Some funds made money for holders in 2002

Dollars & Sense

February 02, 2003|By Russel Kinnel | Russel Kinnel,MORNINGSTAR.COM

An intriguing question is, "Which funds made the most money for their shareholders last year?"

Answering that question gives you a sense for the funds that actually made investors wealthier.

These are likely to be core funds that have attracted assets with good long-term performance and have kept shareholders around by giving them a relatively smooth ride.

I took a look at this statistic by individual share classes. This ranking tends to understate the impact of funds with multiple share classes, but combining them can lead to other distortions.

1. PIMCO Total Return Fund Institutional (PTTRX). Money made: $3.6 billion. This fund hit some rough spots when some airline and communications bonds got whacked. But one of the good things about running a huge bond fund is that you have to diversify into hundreds of names, and no one company is likely to burn you too badly. Thus, Bill Gross and his crew overcame those issues with some good sector moves to produce yet another year of outstanding returns.

2. Vanguard GNMA (VFIIX). Money made: $1.7 billion. Manager Paul Kaplan has ably guided this fund to strong returns in 2002 and over the long haul, too. He avoids exotic mortgage-backed securities in order to keep risk in check. Instead, he simply works to manage prepayment risk and interest-rate risk while letting the fund's low costs do the rest. Falling interest rates boosted returns a bit, but this fund's cost advantage will help its shareholders to make money year in and year out.

3. Vanguard Total Bond Market Index (VBMFX). Money made: $1.2 billion. Falling interest rates do wonders for this fund. Managers Ken Volpert and Ian MacKinnon invest a larger piece of the fund in corporates than does the Lehman Brothers Aggregate that the fund is supposed to track. Their reasoning is that corporates will boost returns, but this year they hurt as investors rushed to the safety of government bonds amid the WorldCom scandal.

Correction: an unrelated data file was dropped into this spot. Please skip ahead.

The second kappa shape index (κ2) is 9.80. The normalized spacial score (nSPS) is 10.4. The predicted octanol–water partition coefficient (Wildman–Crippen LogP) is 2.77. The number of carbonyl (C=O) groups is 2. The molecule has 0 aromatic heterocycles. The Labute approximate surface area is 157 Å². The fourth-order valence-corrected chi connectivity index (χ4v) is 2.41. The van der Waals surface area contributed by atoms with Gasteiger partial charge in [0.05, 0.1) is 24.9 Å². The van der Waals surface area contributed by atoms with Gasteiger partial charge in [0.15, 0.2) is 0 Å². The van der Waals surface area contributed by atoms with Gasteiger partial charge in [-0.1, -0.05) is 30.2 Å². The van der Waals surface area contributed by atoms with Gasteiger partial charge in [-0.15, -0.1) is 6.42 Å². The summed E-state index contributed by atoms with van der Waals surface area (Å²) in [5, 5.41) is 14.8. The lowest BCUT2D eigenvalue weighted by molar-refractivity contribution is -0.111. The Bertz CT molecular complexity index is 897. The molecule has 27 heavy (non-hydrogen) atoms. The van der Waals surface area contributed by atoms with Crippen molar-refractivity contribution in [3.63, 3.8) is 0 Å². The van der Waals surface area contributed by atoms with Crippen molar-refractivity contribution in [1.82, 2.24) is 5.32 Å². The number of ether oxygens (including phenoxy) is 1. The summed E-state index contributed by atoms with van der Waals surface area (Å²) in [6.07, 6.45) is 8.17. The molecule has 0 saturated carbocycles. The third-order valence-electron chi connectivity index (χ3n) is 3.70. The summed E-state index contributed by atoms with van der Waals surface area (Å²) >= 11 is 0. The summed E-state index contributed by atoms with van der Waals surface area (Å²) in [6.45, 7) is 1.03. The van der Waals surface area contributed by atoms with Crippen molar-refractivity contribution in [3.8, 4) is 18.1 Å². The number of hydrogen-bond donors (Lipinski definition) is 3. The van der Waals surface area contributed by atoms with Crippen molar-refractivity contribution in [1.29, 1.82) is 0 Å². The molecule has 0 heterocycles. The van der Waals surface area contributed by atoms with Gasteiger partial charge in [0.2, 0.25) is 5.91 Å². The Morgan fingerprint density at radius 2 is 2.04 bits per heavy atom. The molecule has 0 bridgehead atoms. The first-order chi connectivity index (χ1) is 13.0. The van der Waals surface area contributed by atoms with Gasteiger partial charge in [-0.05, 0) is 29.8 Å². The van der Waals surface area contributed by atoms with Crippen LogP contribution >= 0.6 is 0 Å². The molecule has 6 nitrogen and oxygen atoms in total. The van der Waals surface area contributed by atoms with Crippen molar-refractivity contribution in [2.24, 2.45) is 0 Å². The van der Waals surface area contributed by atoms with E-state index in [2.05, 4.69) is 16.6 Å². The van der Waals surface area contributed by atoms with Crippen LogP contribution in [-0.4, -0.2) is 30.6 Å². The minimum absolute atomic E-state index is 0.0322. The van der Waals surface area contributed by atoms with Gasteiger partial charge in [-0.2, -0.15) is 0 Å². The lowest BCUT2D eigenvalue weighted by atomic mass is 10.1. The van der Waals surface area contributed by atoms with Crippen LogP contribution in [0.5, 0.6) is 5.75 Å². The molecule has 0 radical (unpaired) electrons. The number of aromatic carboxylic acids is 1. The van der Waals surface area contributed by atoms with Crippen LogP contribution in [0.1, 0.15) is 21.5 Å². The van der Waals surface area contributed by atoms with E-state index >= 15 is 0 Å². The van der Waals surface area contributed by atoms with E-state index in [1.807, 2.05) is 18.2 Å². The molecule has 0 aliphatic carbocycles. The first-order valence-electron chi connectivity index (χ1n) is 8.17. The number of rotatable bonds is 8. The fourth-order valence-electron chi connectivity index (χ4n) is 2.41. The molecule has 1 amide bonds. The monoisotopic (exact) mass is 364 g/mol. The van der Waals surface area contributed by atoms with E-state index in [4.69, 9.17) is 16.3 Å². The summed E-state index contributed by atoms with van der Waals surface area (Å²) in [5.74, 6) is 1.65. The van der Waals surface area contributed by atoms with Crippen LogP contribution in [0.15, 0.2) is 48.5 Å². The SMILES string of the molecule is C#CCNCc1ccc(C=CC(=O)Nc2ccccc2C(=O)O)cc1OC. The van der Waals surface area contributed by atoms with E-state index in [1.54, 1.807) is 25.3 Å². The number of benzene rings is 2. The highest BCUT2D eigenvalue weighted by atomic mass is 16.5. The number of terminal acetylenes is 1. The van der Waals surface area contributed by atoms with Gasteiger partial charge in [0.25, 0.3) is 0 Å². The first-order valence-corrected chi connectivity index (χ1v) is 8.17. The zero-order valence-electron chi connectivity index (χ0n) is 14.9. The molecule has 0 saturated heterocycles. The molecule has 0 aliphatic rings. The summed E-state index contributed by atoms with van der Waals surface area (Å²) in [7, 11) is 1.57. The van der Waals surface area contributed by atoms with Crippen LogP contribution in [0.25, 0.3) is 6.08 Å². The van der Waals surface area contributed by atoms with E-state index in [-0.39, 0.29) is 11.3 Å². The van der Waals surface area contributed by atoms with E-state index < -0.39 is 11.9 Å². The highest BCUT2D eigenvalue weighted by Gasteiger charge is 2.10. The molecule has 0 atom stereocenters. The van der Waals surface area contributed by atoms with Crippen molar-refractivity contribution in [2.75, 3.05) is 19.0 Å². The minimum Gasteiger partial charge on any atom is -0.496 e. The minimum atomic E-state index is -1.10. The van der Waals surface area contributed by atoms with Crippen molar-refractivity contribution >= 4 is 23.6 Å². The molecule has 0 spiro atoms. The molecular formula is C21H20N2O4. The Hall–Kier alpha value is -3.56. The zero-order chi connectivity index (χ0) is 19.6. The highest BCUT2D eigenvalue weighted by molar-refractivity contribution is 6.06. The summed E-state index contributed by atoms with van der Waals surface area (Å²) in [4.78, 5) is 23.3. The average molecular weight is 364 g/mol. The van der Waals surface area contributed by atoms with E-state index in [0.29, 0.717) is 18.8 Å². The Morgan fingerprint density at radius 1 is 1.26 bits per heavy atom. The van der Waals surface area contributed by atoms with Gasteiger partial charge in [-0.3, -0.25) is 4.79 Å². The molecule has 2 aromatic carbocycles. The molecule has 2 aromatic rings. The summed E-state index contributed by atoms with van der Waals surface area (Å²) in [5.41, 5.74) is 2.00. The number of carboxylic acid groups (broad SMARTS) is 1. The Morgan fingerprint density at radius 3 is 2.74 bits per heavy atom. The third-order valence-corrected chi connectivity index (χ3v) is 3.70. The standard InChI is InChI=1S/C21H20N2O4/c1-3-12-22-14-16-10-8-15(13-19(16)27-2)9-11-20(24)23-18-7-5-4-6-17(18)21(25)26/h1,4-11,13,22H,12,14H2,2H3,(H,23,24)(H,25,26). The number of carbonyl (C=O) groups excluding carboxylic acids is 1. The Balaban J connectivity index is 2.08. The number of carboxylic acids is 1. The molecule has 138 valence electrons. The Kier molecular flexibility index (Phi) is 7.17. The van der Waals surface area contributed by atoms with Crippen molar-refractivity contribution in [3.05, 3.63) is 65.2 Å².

4. Franklin California Tax-Free Income (FKTFX). Money made: $873 million. Oddly, this fund endured its worst year since 1995. The fund holds a little more lower-quality debt than most California funds and it has a little less interest-rate exposure (as measured by duration) than its peers. In short, it was on the wrong side of both trends last year. However, I'd be less concerned by a year like that - when its style was out of favor - than a year in which it underperforms because of poor execution.

5. Franklin U.S. Government Securities A (FKUSX). Money made: $611 million. As is Vanguard GNMA, this fund is a plain-vanilla GNMA offering. Manager Jack Lemein avoids interest-rate calls and instead buys Ginnie Maes and holds on. It's a nice basic fund for cautious investors.

6. Vanguard Total Bond Market Index Institutional (VBTIX). Money made: $557 million. See No. 3.

7. Vanguard Intermediate-Term Tax-Exempt (VWITX). Money made: $507 million. This fund has suffered through an off year, too. Managers Ian MacKinnon and Christopher Ryon were too cautious with their interest-rate positioning. In addition, they had a little exposure to the airline industry. Still, this fund has delivered the goods over the long haul. Its returns are in the top quartile for the trailing five- and 10-year periods.

8. Vanguard GNMA Admiral (VFIJX). Money made: $481 million. See No. 2.

9. Fidelity Intermediate Bond (FTHRX). Money made: $481 million. The story is similar at Fidelity's taxable-bond funds. No macro calls, just bond selection. This fund had the added advantage of having a longer duration than its peers, but it has also delivered excellent long-term returns.

10. Fidelity Spartan Municipal Income (FHIGX). Money made: $472 million. Fidelity has built one of the best muni shops around. It focuses exclusively on issue selection and lets its moderate expenses do the rest. Manager Christine Thompson has put up monster returns of 9.54 percent for the year and 5.98 percent annualized for the trailing five years, performances that place the fund in the top 5 percent of its category for both time periods.

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